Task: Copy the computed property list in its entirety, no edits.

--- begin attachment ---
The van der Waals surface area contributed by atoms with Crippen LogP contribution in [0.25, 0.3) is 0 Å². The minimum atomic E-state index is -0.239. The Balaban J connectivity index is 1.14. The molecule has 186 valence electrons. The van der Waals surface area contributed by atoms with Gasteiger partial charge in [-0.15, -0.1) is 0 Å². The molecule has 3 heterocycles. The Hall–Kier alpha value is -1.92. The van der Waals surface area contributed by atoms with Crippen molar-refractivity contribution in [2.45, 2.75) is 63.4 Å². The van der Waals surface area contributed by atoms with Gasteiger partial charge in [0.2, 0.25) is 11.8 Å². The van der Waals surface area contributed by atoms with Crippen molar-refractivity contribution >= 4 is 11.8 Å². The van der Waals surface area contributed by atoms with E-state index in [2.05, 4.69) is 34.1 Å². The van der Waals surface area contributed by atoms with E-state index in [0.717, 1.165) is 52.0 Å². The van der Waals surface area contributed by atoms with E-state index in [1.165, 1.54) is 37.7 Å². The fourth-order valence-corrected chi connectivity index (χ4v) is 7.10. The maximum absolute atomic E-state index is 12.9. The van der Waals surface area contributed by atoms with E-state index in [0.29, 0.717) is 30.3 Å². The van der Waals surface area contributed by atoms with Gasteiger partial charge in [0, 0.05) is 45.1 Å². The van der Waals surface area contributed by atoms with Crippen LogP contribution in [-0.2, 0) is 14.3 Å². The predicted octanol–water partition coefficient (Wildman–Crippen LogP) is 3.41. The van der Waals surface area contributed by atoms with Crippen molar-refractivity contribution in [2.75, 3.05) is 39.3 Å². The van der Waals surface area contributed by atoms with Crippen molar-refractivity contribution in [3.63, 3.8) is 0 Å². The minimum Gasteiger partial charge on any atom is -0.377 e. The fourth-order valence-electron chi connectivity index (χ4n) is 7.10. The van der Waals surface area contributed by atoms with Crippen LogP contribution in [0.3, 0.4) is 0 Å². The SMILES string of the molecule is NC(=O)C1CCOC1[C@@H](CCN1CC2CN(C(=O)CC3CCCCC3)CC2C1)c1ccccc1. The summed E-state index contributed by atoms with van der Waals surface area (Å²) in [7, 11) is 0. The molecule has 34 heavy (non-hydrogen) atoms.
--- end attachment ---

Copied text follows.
The van der Waals surface area contributed by atoms with Crippen LogP contribution in [0.25, 0.3) is 0 Å². The minimum atomic E-state index is -0.239. The Balaban J connectivity index is 1.14. The molecule has 186 valence electrons. The van der Waals surface area contributed by atoms with Gasteiger partial charge in [-0.15, -0.1) is 0 Å². The molecule has 3 heterocycles. The Hall–Kier alpha value is -1.92. The van der Waals surface area contributed by atoms with Crippen molar-refractivity contribution in [2.45, 2.75) is 63.4 Å². The van der Waals surface area contributed by atoms with Gasteiger partial charge in [0.2, 0.25) is 11.8 Å². The van der Waals surface area contributed by atoms with Crippen molar-refractivity contribution >= 4 is 11.8 Å². The van der Waals surface area contributed by atoms with E-state index in [2.05, 4.69) is 34.1 Å². The van der Waals surface area contributed by atoms with E-state index in [0.717, 1.165) is 52.0 Å². The van der Waals surface area contributed by atoms with E-state index in [1.165, 1.54) is 37.7 Å². The fourth-order valence-corrected chi connectivity index (χ4v) is 7.10. The maximum absolute atomic E-state index is 12.9. The van der Waals surface area contributed by atoms with E-state index in [0.29, 0.717) is 30.3 Å². The van der Waals surface area contributed by atoms with Gasteiger partial charge in [0, 0.05) is 45.1 Å². The van der Waals surface area contributed by atoms with Crippen LogP contribution in [-0.2, 0) is 14.3 Å². The predicted octanol–water partition coefficient (Wildman–Crippen LogP) is 3.41. The van der Waals surface area contributed by atoms with Crippen molar-refractivity contribution in [2.75, 3.05) is 39.3 Å². The van der Waals surface area contributed by atoms with Crippen molar-refractivity contribution in [3.63, 3.8) is 0 Å². The minimum Gasteiger partial charge on any atom is -0.377 e. The fourth-order valence-electron chi connectivity index (χ4n) is 7.10. The van der Waals surface area contributed by atoms with Crippen LogP contribution in [0.3, 0.4) is 0 Å². The SMILES string of the molecule is NC(=O)C1CCOC1[C@@H](CCN1CC2CN(C(=O)CC3CCCCC3)CC2C1)c1ccccc1. The summed E-state index contributed by atoms with van der Waals surface area (Å²) in [7, 11) is 0. The molecule has 34 heavy (non-hydrogen) atoms.